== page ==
Conservative Party sources have told Sky News there has been "no decision yet" on whether there could be tax increases after the 8 June General Election.
Chancellor Philip Hammond suggested at an International Monetary Fund meeting in Washington that the Conservatives may abandon a 2015 election pledge not to raise income tax, National Insurance or VAT.
He said the vows made at the time of the last General Election "constrained" the Government's ability to manage the economy effectively and that he needed more "flexibility".
Mr Hammond also stressed he had "no ideological desire to raise taxes".
But after Labour accused the Tories of planning a "tax bombshell", party officials insisted they were still to decide whether to include the pledge in their manifesto.
After his debut Budget last month, the Chancellor was forced to make a U-turn on plans to increase National Insurance for millions of self-employed people because it breached a promise made by David Cameron's campaign two years ago.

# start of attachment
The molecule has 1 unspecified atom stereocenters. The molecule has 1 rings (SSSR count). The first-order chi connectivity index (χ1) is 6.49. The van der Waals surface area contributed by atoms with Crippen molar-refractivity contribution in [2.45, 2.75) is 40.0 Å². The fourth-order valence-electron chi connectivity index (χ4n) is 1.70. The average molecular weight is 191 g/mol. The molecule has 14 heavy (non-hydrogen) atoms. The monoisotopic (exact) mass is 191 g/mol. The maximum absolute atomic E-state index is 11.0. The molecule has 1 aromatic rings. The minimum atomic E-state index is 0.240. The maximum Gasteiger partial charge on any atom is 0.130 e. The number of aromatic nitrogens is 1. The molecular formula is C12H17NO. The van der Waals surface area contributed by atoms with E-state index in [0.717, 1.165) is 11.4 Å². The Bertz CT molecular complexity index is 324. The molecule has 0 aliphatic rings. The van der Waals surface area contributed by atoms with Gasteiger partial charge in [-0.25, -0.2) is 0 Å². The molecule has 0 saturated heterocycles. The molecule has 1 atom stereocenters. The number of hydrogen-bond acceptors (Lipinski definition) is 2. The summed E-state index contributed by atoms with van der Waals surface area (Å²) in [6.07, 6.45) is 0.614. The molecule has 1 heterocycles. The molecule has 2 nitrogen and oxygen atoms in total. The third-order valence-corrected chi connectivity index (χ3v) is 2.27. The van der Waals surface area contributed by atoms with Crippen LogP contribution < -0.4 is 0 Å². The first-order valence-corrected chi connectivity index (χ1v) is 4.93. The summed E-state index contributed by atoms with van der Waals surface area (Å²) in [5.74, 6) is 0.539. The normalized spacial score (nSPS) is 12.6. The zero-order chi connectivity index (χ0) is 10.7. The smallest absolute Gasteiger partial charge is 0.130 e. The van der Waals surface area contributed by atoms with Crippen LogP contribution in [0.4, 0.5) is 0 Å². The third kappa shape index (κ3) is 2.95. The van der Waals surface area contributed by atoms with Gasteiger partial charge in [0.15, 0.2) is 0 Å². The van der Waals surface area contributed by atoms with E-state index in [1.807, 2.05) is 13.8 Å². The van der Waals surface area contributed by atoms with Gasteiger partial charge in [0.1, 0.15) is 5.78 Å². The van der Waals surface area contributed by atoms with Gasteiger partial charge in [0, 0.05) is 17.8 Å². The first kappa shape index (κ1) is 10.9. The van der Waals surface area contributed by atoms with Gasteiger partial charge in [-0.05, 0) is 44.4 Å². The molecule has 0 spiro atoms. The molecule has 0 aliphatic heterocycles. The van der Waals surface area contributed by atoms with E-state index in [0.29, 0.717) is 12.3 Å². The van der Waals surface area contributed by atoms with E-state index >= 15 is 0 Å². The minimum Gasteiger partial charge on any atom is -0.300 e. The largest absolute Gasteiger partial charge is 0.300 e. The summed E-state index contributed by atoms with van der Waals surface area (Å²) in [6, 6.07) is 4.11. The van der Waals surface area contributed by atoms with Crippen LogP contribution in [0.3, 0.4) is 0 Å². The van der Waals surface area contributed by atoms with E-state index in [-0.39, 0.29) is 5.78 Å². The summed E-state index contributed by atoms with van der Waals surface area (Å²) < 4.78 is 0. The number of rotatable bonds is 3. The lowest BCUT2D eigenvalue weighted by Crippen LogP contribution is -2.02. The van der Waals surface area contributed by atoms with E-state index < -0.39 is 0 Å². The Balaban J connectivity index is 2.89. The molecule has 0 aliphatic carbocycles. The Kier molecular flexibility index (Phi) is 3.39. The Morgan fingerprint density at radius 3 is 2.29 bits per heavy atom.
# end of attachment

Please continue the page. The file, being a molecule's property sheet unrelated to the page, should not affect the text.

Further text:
The reversal left Mr Hammond with a headache, as the 2% rise to Class 4 National Insurance contributions was meant to raise £2bn for social care.
In 2015, the Tories had pledged to cut income tax for 30 million people - taking those who earn less than £12,500 out of income tax altogether through increases to personal allowances.
Mr Cameron's administration had also vowed to increase the 40p tax threshold so that those who earn less than £50,000 a year would only pay the basic 20p rate of income tax.
The issue is likely to be raised as the parties begin their first weekend of election campaigning, with the leaders likely to meeting voters today.
The director of the Institute for Fiscal Studies has previously said it would be unwise for a Chancellor to tie their hands by pledging not to increase taxes.
Sky's Business Presenter, Ian King, said: "The Government essentially has four main levers it can pull in terms of raising taxes: income tax, national insurance, VAT and corporation tax.
"The Government is committed to lowering corporation taxes to ensure the UK economy remains competitive and an attractive investment destination, so that leaves the other three taxes that George Osborne pledged not to raise the rates on."